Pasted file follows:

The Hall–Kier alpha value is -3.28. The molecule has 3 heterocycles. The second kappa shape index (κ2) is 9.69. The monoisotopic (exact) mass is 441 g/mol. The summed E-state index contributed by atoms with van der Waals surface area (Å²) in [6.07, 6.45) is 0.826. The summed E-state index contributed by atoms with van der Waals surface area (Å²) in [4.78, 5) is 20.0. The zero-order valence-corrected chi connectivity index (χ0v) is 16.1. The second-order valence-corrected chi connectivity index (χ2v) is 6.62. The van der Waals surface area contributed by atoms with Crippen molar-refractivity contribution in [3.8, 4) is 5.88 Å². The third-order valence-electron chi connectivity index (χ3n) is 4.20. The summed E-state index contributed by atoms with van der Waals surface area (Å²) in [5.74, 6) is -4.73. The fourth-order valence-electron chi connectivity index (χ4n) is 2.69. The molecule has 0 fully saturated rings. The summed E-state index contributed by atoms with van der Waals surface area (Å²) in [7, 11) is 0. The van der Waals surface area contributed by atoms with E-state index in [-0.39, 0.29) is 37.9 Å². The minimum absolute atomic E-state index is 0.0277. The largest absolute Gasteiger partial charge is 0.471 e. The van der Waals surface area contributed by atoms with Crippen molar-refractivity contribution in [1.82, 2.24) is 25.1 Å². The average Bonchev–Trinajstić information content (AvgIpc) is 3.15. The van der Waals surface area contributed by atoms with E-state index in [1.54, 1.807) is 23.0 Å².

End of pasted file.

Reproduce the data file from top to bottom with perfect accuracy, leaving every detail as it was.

The Hall–Kier alpha value is -3.28. The molecule has 3 heterocycles. The second kappa shape index (κ2) is 9.69. The monoisotopic (exact) mass is 441 g/mol. The summed E-state index contributed by atoms with van der Waals surface area (Å²) in [6.07, 6.45) is 0.826. The summed E-state index contributed by atoms with van der Waals surface area (Å²) in [4.78, 5) is 20.0. The zero-order valence-corrected chi connectivity index (χ0v) is 16.1. The second-order valence-corrected chi connectivity index (χ2v) is 6.62. The van der Waals surface area contributed by atoms with Crippen molar-refractivity contribution in [3.8, 4) is 5.88 Å². The third-order valence-electron chi connectivity index (χ3n) is 4.20. The summed E-state index contributed by atoms with van der Waals surface area (Å²) in [5.74, 6) is -4.73. The fourth-order valence-electron chi connectivity index (χ4n) is 2.69. The molecule has 0 fully saturated rings. The summed E-state index contributed by atoms with van der Waals surface area (Å²) in [7, 11) is 0. The van der Waals surface area contributed by atoms with E-state index in [-0.39, 0.29) is 37.9 Å². The minimum absolute atomic E-state index is 0.0277. The largest absolute Gasteiger partial charge is 0.471 e. The van der Waals surface area contributed by atoms with Crippen molar-refractivity contribution in [1.82, 2.24) is 25.1 Å². The average Bonchev–Trinajstić information content (AvgIpc) is 3.15. The van der Waals surface area contributed by atoms with E-state index in [1.54, 1.807) is 23.0 Å².